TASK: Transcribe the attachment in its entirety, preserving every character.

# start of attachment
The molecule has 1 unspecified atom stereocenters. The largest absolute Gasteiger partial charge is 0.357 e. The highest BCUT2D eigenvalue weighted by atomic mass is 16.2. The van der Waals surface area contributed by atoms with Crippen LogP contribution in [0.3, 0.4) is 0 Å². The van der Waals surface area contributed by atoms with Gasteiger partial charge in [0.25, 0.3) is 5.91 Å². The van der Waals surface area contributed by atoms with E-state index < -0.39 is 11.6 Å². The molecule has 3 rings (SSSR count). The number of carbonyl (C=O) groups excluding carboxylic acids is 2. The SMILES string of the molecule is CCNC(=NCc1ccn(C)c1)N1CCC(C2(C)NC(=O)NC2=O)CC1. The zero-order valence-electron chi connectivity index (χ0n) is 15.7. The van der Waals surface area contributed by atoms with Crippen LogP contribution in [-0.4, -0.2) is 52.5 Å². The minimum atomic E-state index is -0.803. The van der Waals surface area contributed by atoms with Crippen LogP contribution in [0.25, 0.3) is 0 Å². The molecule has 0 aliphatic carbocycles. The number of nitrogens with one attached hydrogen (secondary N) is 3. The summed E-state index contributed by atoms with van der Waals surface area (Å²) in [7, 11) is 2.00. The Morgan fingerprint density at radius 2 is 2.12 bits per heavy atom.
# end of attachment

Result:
The molecule has 1 unspecified atom stereocenters. The largest absolute Gasteiger partial charge is 0.357 e. The highest BCUT2D eigenvalue weighted by atomic mass is 16.2. The van der Waals surface area contributed by atoms with Crippen LogP contribution in [0.3, 0.4) is 0 Å². The van der Waals surface area contributed by atoms with Gasteiger partial charge in [0.25, 0.3) is 5.91 Å². The van der Waals surface area contributed by atoms with E-state index < -0.39 is 11.6 Å². The molecule has 3 rings (SSSR count). The number of carbonyl (C=O) groups excluding carboxylic acids is 2. The SMILES string of the molecule is CCNC(=NCc1ccn(C)c1)N1CCC(C2(C)NC(=O)NC2=O)CC1. The zero-order valence-electron chi connectivity index (χ0n) is 15.7. The van der Waals surface area contributed by atoms with Crippen LogP contribution in [-0.4, -0.2) is 52.5 Å². The minimum atomic E-state index is -0.803. The van der Waals surface area contributed by atoms with Crippen LogP contribution in [0.25, 0.3) is 0 Å². The molecule has 0 aliphatic carbocycles. The number of nitrogens with one attached hydrogen (secondary N) is 3. The summed E-state index contributed by atoms with van der Waals surface area (Å²) in [7, 11) is 2.00. The Morgan fingerprint density at radius 2 is 2.12 bits per heavy atom.